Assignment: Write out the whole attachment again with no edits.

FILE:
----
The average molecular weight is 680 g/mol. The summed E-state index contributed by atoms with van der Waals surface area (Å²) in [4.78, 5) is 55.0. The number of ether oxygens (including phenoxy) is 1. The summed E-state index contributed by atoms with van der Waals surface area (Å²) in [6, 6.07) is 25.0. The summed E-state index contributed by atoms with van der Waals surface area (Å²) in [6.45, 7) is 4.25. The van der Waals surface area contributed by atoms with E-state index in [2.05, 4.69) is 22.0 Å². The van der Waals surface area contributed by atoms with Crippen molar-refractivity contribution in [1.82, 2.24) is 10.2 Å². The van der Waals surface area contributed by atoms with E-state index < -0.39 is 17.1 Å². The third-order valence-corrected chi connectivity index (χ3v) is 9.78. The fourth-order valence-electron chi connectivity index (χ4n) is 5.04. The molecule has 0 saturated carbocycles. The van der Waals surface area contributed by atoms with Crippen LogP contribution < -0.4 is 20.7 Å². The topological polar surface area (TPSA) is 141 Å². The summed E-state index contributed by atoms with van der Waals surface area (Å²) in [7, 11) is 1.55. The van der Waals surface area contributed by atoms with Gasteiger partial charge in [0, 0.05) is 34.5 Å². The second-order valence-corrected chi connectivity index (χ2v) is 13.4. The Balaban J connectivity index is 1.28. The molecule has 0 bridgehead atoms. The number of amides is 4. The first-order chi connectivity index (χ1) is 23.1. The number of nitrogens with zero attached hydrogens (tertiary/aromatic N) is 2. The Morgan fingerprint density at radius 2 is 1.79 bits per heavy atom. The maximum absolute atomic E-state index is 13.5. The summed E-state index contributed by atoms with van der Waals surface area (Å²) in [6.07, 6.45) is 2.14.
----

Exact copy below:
The average molecular weight is 680 g/mol. The summed E-state index contributed by atoms with van der Waals surface area (Å²) in [4.78, 5) is 55.0. The number of ether oxygens (including phenoxy) is 1. The summed E-state index contributed by atoms with van der Waals surface area (Å²) in [6, 6.07) is 25.0. The summed E-state index contributed by atoms with van der Waals surface area (Å²) in [6.45, 7) is 4.25. The van der Waals surface area contributed by atoms with E-state index in [2.05, 4.69) is 22.0 Å². The van der Waals surface area contributed by atoms with Crippen molar-refractivity contribution in [1.82, 2.24) is 10.2 Å². The van der Waals surface area contributed by atoms with E-state index < -0.39 is 17.1 Å². The third-order valence-corrected chi connectivity index (χ3v) is 9.78. The fourth-order valence-electron chi connectivity index (χ4n) is 5.04. The molecule has 0 saturated carbocycles. The van der Waals surface area contributed by atoms with Crippen LogP contribution < -0.4 is 20.7 Å². The topological polar surface area (TPSA) is 141 Å². The summed E-state index contributed by atoms with van der Waals surface area (Å²) in [7, 11) is 1.55. The van der Waals surface area contributed by atoms with Gasteiger partial charge in [0, 0.05) is 34.5 Å². The second-order valence-corrected chi connectivity index (χ2v) is 13.4. The Balaban J connectivity index is 1.28. The molecule has 0 bridgehead atoms. The number of amides is 4. The first-order chi connectivity index (χ1) is 23.1. The number of nitrogens with zero attached hydrogens (tertiary/aromatic N) is 2. The Morgan fingerprint density at radius 2 is 1.79 bits per heavy atom. The maximum absolute atomic E-state index is 13.5. The summed E-state index contributed by atoms with van der Waals surface area (Å²) in [6.07, 6.45) is 2.14.